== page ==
This Associated Press story is from January 31, 1967. The writer had already panned the show in her regular column but did a feature piece nonetheless.
Despite Critics, Mr. Terrific Says It's Terrific
By Cynthia Lowry

NEW YORK (AP) — It was the morning after the premiere of CBS's "Mr. Terrific" series, a comedy-fantasy in the mode if not the mood of "Batman." The reviews, still coming in, were decidedly on the grim side.
Stephen Strimpell, the 26-year old actor who plays the title role walked smilingly into a restaurant. No heads turned. He ordered a cup of black coffee and launched into a convincing explanation of why it was really a good show.
"Mr. Terrific," it should be noted, is a series about a young secret agent who becomes a super-hero able to fly after taking a certain pill.
"I just don't see this comparison to 'Superman' and 'Batman'," said Strimpell, his eyes ashine with evangelical zeal. "I see in the character something of a Pimpernel, or a Mark of Zorro, or even of Achilles. All that we have done is to add the power of science. It is science in collision with fate.
"Take it like this: The power pill doesn't work on everybody, just on one extremely unlikely human being, Stanley Beamish. He is a total innocent, without any sense of evil, born not to recognize villains. It is the struggle of a very little man against the world."
Strimpell insists that the part he is playing is more a Walter Mitty dream than "spoof and negation." The young actor, in defense of what started out as a pretty sorry half hour of television was giving a convincing demonstration of skills in the role for which he trained: the law. He is a graduate of Columbia Law School and has passed his New York State bar examination.
Should his career falter he can always go into practice. He is also a court stenographer.
Strimpell is no converted stand-up comedian or graduate of burlesque. Before he started flapping around like an under muscled Superman, he worked with the American Shakespeare Festival in Stratford, Conn., and taught acting for four years in a dramatic school run by Uta Hagen.
The pilot film for "Mr. Terrific" was made 18 months ago with Alan Young, of "Mr. Ed" note, playing the Beamish part. It caused little excitement.
Strimpell had moved onto parts in several off-Broadway shows and attracted the attention of a visiting CBS casting director from Hollywood. After that, he went to California for a two-months holiday. He was scarcely unpacked when he was called for a remake of the "Mr Terrific" pilot. The CBS man had passed his name along to the studio.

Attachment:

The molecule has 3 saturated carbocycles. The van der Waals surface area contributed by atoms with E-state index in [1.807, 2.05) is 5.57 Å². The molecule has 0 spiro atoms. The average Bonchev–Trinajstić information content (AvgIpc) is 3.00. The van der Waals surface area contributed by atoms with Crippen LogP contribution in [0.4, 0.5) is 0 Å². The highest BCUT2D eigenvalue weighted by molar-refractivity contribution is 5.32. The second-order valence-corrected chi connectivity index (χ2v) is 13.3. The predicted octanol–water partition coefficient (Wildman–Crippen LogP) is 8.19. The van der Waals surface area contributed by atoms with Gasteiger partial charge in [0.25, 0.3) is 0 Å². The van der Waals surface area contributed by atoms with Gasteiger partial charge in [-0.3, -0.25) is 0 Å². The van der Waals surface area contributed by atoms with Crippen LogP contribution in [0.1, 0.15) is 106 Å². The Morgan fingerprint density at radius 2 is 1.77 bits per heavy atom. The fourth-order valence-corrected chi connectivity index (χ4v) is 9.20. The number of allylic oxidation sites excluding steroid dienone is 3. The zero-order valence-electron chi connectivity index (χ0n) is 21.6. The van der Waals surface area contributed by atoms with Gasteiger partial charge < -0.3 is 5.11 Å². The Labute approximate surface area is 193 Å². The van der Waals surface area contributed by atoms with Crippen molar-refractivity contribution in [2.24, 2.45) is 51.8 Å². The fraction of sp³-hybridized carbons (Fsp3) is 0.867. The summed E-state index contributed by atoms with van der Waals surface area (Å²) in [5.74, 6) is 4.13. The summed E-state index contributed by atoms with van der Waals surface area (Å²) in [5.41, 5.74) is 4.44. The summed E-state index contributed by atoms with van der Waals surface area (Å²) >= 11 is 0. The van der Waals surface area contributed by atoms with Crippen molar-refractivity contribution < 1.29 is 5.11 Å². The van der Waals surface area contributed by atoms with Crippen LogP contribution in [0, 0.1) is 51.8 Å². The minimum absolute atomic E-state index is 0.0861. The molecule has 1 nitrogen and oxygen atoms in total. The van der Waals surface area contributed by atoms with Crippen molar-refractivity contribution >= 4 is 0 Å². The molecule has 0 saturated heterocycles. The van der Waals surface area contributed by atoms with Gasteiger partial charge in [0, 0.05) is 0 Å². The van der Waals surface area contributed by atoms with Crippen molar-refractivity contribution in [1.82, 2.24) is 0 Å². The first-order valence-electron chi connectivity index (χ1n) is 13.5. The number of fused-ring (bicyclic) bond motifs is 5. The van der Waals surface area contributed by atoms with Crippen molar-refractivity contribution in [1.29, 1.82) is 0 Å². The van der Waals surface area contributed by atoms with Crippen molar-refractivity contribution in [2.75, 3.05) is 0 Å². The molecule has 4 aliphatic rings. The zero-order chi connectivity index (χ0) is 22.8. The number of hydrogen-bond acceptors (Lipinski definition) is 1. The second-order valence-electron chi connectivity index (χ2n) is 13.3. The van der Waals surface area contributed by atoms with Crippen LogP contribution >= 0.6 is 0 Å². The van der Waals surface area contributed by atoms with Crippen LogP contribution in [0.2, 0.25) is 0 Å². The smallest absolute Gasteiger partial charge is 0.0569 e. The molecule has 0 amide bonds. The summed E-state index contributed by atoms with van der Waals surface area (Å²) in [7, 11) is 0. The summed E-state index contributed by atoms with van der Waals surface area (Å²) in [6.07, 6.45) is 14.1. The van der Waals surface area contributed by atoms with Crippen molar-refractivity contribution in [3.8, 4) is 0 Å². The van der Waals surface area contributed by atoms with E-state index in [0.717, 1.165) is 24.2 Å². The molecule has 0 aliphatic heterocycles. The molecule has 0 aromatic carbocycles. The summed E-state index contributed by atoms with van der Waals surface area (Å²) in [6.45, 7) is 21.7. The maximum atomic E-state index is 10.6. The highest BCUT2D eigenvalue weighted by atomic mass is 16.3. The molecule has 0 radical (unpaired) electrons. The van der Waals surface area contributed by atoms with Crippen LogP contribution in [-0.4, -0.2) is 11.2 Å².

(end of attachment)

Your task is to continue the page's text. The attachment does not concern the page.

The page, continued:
Whether the show is a winner or a loser, Stephen Strimpell will have had 13 weeks or more of exposure, which will stand him in good stead.
Strimpell got more than 13 weeks. He got 17.

Gautier went back to Get Smart. Co-star John McGiver went back to character acting (admitting Mr. Terrific wasn’t terrific for his career). Strimpell, well, I don’t recall ever seeing him on TV again. He returned to New York and became, by all reports, a respected acting teacher. I went on to watch other sitcoms. Next fall, it was Accidental Family. “Painfully unfunny” had been renewed for another season.

4 comments:

  1. Dare I ask if Li'l Yowp thought Captain Nice nice?

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  2. I only saw a few episodes. I don't think I ever saw one the whole way through. I found it boring. I did like the routine of the father only talking when he was behind a newspaper at the kitchen table. I remember Alice Ghostley being on it.
    I checked the local newspaper listings to see what aired opposite it. Lucy was on the two CBS affiliates so no doubt that's what I was watching, if anything.
    The day's highlight was cartoons from 4 to 5:30 p.m. KVOS had the AAP packages, so we got Bugs, Daffy and the Fleischer Popeyes. (And the King Feature Popeyes, so you got the good with the not-so-good).

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  3. The show had a decent theme song. But ABC's Batman was already pretty tongue-in-cheek to begin with. It didn't take itself very seriously, so doing a pure comedy (Strimpell's opinion notwithstanding) in the wake of it wasn't the same as, say Gautier's other show, where "Get Smart" lampooned the extremely-serious Connery-era Bond films along with NBC's own "Man from U.N.C.L.E."

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  4. Of course, Underdog and the Golden Age comics hero Hourman also owed their superpowers to a pill.
    There was a Golden Age hero called Mr. Terrific (his uniform had the words "Fair Play" across his stomach) - the TV character had little to do with him, though.